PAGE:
Quintec is a very specific protectant fungicide for the control of powdery mildew. It does not control existing or latent powdery mildew infections so it must be applied before infection conditions happens. (Latent means the mildew is already present in mycelial form in the leaf but not producing the visible white spores yet.) It is very effective in controlling powdery mildew when applied properly. It is compatible with most other pesticides; so it is a good tank mixer. It is currently the best product available for preventing powdery mildew cone infections.
Quintec's role in the hop yard is very specific. It is used in rotation (no more than 2 applications in a row, 3X per season) during stages of burr and cone development to stop powdery mildew infection of the cones. Heavily infected cones turn brown and are not very marketable. The rest of the year it sits in the pesticide cabinet - so don't purchase more than you need. Apply the first spray when bur formation is visible and a second spray within two weeks when the burrs are fully sized, but before cone scales develop.
The idea is to get the chemical in place before the cone closes up. Applications made after cones form are pretty much ineffective - the disease is shielded inside the cone. Timing is everthing when using this product. It is best used along with an IPM weather forecasting program (like M.S.U.'s) Different varieties of hops develop burrs at different times; so in hop yards with multiple varieties a staggered application , variety by variety, is necessary.
Quintec is relatively safe - it only rates a caution on the label. However, it does have a funky restriction about spraying early morning / late evening because of aerial spray mists effects on certain species of bats.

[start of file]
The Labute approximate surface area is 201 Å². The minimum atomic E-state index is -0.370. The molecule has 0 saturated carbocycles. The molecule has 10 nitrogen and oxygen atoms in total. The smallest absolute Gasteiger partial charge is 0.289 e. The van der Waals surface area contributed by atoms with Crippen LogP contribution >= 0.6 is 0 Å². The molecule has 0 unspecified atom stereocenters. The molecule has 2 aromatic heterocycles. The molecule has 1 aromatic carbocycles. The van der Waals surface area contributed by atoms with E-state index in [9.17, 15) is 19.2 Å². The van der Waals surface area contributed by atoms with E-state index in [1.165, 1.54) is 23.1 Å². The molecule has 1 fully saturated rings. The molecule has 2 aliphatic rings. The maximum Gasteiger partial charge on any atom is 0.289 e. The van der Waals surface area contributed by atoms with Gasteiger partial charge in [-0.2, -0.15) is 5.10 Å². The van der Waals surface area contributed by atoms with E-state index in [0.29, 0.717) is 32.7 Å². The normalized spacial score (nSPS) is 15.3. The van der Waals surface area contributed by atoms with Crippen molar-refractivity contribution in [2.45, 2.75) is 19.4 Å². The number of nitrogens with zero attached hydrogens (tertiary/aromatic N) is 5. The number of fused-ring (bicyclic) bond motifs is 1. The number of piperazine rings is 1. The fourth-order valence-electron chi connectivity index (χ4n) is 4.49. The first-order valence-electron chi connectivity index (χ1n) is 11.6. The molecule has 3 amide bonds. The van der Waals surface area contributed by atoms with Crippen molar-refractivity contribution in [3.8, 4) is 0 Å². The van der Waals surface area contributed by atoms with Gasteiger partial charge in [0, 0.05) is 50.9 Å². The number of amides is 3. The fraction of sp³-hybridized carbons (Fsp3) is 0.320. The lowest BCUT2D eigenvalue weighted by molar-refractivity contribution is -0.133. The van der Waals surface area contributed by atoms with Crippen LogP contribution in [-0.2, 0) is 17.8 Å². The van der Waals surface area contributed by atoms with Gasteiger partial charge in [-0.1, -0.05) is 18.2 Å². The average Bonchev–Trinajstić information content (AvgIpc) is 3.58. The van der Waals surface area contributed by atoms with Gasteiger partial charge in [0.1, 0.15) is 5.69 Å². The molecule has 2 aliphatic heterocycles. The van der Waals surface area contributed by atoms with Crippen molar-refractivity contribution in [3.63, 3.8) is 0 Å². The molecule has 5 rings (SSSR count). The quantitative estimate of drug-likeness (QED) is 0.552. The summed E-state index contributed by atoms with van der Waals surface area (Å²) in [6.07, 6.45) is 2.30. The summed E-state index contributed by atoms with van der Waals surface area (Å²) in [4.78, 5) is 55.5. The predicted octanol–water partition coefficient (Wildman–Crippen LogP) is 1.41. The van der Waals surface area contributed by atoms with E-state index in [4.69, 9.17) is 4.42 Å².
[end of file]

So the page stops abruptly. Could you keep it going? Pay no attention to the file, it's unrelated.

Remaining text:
Grower Notes: For me, Quintec is one of the critical, must-have IPM sprays. I would drop a lot of other applications of other chemicals out of my IPM program before I missed this one. (Missing it would be equivalent to no control sprays for apple scab in an apple orchard.) It has a large effect on the final quality of the harvested cones.
I am very careful not to over-use Quintec, though. Some seasons, weather conditions are not right for powdery mildews to start during burr-out and I will not need to apply it during that critical 2-3 week period. Monitoring the hop yard and weather patterns just before, and during, burr formation help me decide whether it is necessary to apply Quintec. There is a temptation to repeatly spray Quintec just because it works so well. Its mode of action and the quick resistance of powdery mildews makes me be stingy with it's use - I want it to be around and effective for a long time.
Lynn, the head hop grower at Great Lakes Hops has over 30 years of experience in the horticultural field. Browse the blog articles here to find useful growing information for humulus lupulus, based on personal experience and observations at Great Lakes Hops.